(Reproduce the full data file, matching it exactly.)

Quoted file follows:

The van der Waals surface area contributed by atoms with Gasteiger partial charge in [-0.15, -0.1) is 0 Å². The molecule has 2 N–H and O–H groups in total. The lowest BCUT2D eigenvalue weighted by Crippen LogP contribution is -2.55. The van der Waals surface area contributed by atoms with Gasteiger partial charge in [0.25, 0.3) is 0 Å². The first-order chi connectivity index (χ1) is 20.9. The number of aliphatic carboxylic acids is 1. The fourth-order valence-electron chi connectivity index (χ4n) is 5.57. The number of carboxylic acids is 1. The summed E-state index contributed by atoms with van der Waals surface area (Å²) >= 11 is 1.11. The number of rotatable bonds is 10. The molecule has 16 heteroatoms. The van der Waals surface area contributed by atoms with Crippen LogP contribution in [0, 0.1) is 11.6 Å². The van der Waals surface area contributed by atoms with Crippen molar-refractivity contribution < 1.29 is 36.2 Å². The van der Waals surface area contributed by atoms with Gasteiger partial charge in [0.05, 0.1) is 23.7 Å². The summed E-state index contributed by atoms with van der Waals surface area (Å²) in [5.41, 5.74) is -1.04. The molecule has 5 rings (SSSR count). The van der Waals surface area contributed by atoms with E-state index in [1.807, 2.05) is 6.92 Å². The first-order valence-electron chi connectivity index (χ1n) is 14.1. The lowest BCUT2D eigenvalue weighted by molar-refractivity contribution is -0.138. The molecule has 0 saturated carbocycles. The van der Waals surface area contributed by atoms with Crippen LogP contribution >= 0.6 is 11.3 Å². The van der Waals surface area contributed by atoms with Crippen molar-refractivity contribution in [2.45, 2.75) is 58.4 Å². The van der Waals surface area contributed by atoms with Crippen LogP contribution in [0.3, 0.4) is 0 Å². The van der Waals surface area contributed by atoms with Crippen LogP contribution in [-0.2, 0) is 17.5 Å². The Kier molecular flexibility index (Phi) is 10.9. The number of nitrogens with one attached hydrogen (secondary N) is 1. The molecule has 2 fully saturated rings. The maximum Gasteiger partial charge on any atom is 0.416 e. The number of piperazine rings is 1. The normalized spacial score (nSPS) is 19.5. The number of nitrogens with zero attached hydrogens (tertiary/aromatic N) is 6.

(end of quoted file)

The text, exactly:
The van der Waals surface area contributed by atoms with Gasteiger partial charge in [-0.15, -0.1) is 0 Å². The molecule has 2 N–H and O–H groups in total. The lowest BCUT2D eigenvalue weighted by Crippen LogP contribution is -2.55. The van der Waals surface area contributed by atoms with Gasteiger partial charge in [0.25, 0.3) is 0 Å². The first-order chi connectivity index (χ1) is 20.9. The number of aliphatic carboxylic acids is 1. The fourth-order valence-electron chi connectivity index (χ4n) is 5.57. The number of carboxylic acids is 1. The summed E-state index contributed by atoms with van der Waals surface area (Å²) >= 11 is 1.11. The number of rotatable bonds is 10. The molecule has 16 heteroatoms. The van der Waals surface area contributed by atoms with Crippen LogP contribution in [0, 0.1) is 11.6 Å². The van der Waals surface area contributed by atoms with Crippen molar-refractivity contribution < 1.29 is 36.2 Å². The van der Waals surface area contributed by atoms with Gasteiger partial charge in [0.05, 0.1) is 23.7 Å². The summed E-state index contributed by atoms with van der Waals surface area (Å²) in [5.41, 5.74) is -1.04. The molecule has 5 rings (SSSR count). The van der Waals surface area contributed by atoms with E-state index in [1.807, 2.05) is 6.92 Å². The first-order valence-electron chi connectivity index (χ1n) is 14.1. The lowest BCUT2D eigenvalue weighted by molar-refractivity contribution is -0.138. The molecule has 0 saturated carbocycles. The van der Waals surface area contributed by atoms with Crippen LogP contribution >= 0.6 is 11.3 Å². The van der Waals surface area contributed by atoms with Crippen molar-refractivity contribution in [2.45, 2.75) is 58.4 Å². The van der Waals surface area contributed by atoms with Crippen LogP contribution in [0.3, 0.4) is 0 Å². The van der Waals surface area contributed by atoms with Crippen LogP contribution in [-0.2, 0) is 17.5 Å². The Kier molecular flexibility index (Phi) is 10.9. The number of nitrogens with one attached hydrogen (secondary N) is 1. The molecule has 2 fully saturated rings. The maximum Gasteiger partial charge on any atom is 0.416 e. The number of piperazine rings is 1. The normalized spacial score (nSPS) is 19.5. The number of nitrogens with zero attached hydrogens (tertiary/aromatic N) is 6.